Beyond a handover, organizations face the task of keeping up to date with project status and progress. Many NGO’s report difficulties in maintaining lines of communication in the long term, which can restrict the ability to support local staff.

The success of a Gender Violence Hotline implemented by Mercy Corps was affected when, after handing over management to the Gender Directorate of the County Government, the charity discovered the hotline was out of order for long periods. A lack of efficient communication meant Mercy Corps was only able to respond when a subsequent research project uncovered local dissatisfaction.

TWSB Solution: We spend between 3–6 months undertaking training with community teachers and school administrators. This helps to ensure that, once full implementation occurs, teachers are already comfortable using their digital resources, and are able to apply it within their specific classroom contexts. An extensive training period also gives community partners enough time to become familiar with names and roles, making them more able and more likely to reach out when assistance is needed.

4. Failure to reach public platforms and potential funders

Beyond the challenge of successful communication between nonprofits and local communities, organizations should also consider how to communicate with the public at large. A 2014 study of nonprofit media communications suggested that today’s media landscape is more competitive than ever, making it difficult for even the more well-known nonprofits to reach the public.

Hand in hand with knowing how to get the important details of an organization out there, is the ability to work effectively with potential funders. No matter the scale of an organization, extensive support is often required to develop proposals that can speak to the benefits of community development projects, without overly-complicating communications.

TWSB Solution: Successful communication with the public and donors requires continuous engagement and attention to detail. While the process can be a struggle for all NGOs, we’re proud of our innovative approach to ensuring funding is as little of a roadblock as possible, for all of our projects. Take a look at our article on how we achieve funding for our projects, to find out more about our funding strategy.

5. Failure to listen

The flip side of good communication is making time to listen. Understanding the true nature of a community issue is a prerequisite for ensuring a smooth and genuinely effective implementation. Uncovering pertinent details further down the line can lead to delays and potential costly alterations.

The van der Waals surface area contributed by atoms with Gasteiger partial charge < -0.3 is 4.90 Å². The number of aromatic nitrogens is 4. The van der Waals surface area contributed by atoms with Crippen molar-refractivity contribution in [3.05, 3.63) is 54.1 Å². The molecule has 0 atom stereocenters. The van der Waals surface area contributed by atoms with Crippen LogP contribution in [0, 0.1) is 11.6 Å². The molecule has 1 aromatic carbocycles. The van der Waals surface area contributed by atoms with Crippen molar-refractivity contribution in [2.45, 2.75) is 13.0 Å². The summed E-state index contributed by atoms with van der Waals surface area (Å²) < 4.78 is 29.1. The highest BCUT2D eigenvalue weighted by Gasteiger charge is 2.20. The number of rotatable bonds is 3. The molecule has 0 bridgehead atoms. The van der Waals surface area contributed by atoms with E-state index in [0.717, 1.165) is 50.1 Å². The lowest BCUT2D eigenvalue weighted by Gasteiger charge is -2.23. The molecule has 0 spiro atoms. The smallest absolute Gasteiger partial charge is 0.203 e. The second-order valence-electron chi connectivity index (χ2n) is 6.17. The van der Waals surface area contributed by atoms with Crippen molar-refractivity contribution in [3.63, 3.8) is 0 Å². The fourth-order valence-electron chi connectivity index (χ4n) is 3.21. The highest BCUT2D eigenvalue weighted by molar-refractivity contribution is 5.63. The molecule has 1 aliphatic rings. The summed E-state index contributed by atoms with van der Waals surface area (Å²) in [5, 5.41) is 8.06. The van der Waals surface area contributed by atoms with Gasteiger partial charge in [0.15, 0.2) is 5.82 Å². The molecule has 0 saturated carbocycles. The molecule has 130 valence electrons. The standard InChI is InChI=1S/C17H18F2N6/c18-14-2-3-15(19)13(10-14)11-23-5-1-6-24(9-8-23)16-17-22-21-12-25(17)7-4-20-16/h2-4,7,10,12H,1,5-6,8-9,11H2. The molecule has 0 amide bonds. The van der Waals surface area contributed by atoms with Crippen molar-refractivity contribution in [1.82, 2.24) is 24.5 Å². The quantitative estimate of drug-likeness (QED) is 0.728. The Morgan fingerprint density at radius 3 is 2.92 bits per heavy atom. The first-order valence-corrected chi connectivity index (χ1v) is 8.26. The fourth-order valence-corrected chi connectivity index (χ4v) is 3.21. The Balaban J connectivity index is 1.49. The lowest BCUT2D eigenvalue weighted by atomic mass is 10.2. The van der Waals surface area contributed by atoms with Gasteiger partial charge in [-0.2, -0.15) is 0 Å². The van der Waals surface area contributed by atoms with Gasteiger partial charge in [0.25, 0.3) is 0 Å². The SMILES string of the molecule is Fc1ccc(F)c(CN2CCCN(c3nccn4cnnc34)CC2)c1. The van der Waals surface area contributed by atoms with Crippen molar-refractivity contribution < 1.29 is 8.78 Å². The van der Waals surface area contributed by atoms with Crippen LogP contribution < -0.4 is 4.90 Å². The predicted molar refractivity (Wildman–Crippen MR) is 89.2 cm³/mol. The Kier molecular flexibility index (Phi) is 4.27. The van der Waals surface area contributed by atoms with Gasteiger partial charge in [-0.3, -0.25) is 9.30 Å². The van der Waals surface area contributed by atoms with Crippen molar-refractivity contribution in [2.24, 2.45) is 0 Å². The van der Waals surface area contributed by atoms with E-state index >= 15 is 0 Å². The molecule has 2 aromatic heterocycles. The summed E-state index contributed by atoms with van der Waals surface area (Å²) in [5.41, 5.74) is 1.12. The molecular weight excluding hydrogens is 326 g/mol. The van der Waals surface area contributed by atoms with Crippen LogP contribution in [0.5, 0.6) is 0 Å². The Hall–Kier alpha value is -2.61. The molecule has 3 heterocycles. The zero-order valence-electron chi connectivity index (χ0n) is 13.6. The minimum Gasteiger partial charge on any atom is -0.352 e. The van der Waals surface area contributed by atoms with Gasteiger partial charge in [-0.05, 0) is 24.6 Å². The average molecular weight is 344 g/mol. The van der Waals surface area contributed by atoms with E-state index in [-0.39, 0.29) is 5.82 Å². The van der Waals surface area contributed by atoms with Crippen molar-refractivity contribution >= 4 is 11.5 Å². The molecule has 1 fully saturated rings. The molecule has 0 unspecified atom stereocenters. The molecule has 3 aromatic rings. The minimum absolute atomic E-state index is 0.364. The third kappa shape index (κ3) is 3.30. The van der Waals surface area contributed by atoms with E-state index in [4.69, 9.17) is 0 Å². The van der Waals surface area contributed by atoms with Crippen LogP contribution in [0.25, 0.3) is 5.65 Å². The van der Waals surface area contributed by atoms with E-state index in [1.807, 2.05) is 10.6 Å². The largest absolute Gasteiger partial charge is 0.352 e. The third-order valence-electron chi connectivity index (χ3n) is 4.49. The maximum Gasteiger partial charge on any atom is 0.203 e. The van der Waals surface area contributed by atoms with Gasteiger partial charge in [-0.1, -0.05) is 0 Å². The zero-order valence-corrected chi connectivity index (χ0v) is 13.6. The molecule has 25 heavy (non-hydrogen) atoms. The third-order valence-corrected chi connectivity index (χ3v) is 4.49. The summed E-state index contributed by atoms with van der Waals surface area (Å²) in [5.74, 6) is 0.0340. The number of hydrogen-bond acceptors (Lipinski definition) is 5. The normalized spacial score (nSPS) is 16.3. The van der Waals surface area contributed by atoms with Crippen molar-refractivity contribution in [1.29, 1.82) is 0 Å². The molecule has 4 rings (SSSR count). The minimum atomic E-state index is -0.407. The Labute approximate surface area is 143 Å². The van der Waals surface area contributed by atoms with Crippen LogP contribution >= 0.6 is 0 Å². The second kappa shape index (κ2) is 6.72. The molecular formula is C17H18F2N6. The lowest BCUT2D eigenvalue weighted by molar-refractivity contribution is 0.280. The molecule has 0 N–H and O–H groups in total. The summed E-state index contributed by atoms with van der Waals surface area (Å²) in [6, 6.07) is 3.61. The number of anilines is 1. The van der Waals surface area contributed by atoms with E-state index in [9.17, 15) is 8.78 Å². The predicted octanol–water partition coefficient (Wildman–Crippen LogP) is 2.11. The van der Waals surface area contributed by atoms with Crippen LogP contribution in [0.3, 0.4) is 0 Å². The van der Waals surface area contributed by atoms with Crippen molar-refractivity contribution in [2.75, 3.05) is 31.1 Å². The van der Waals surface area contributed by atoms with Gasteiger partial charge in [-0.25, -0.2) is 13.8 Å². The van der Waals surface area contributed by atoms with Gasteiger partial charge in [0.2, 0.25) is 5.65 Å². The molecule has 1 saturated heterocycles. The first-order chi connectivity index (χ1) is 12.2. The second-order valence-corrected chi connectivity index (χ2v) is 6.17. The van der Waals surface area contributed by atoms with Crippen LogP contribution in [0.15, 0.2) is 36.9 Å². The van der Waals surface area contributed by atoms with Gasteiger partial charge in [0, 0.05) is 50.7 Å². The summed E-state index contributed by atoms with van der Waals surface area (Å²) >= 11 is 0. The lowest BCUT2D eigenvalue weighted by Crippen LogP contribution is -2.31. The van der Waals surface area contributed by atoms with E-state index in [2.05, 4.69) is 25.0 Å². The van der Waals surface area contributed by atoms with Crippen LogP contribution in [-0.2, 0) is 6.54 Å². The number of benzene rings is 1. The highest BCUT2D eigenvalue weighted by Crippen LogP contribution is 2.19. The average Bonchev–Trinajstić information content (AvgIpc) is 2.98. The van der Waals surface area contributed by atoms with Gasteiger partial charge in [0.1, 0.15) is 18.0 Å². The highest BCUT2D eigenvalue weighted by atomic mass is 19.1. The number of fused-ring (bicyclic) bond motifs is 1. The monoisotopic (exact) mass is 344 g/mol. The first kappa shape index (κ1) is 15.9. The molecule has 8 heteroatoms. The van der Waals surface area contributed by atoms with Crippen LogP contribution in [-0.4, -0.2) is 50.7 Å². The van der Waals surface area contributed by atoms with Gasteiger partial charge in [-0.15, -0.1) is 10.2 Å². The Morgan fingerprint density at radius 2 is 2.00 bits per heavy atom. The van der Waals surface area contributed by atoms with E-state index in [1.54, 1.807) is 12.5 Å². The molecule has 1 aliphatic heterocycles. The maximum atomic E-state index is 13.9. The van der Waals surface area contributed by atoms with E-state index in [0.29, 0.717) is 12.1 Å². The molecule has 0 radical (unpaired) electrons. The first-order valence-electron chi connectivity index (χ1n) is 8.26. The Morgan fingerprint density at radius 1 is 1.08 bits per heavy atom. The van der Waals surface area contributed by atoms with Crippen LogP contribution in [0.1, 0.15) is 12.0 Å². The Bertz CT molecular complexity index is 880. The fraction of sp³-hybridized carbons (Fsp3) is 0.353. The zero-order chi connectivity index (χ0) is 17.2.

Often, the best community development begins from a basis of supporting genuine local-specific needs and preexisting efforts, rather than working from a non-specific community model. As Cormac Russell, Managing Director of Nurture Development writes, “instead of working out a model of what we need to deliver to add value, those of us at institutions should let go of our agendas for a while and start a conversation about what we need to discover.”

Thinking about the possible communication challenges facing nonprofits helps to highlight where organizations should be focusing their attention, and where they might miss opportunities to avoid greater challenges further down line. Although many of these issues can be significant, all of these challenges can also be solved through careful planning, accurate allocation of time and resources, and by acknowledging the need to constantly look for ways to maintain clear channels of communication through a project’s lifetime.

TWSB Solution: Close community partnerships are built by individuals who value communication and are committed to a process of open iteration based on community struggles. At TWSB, we ensure we’re able to listen by working with an awesome team of individuals who are able to spark insightful conversation at all levels. We’re also constantly open to new voices, so if you have something to add, why not join the conversation?

Education means a brighter future.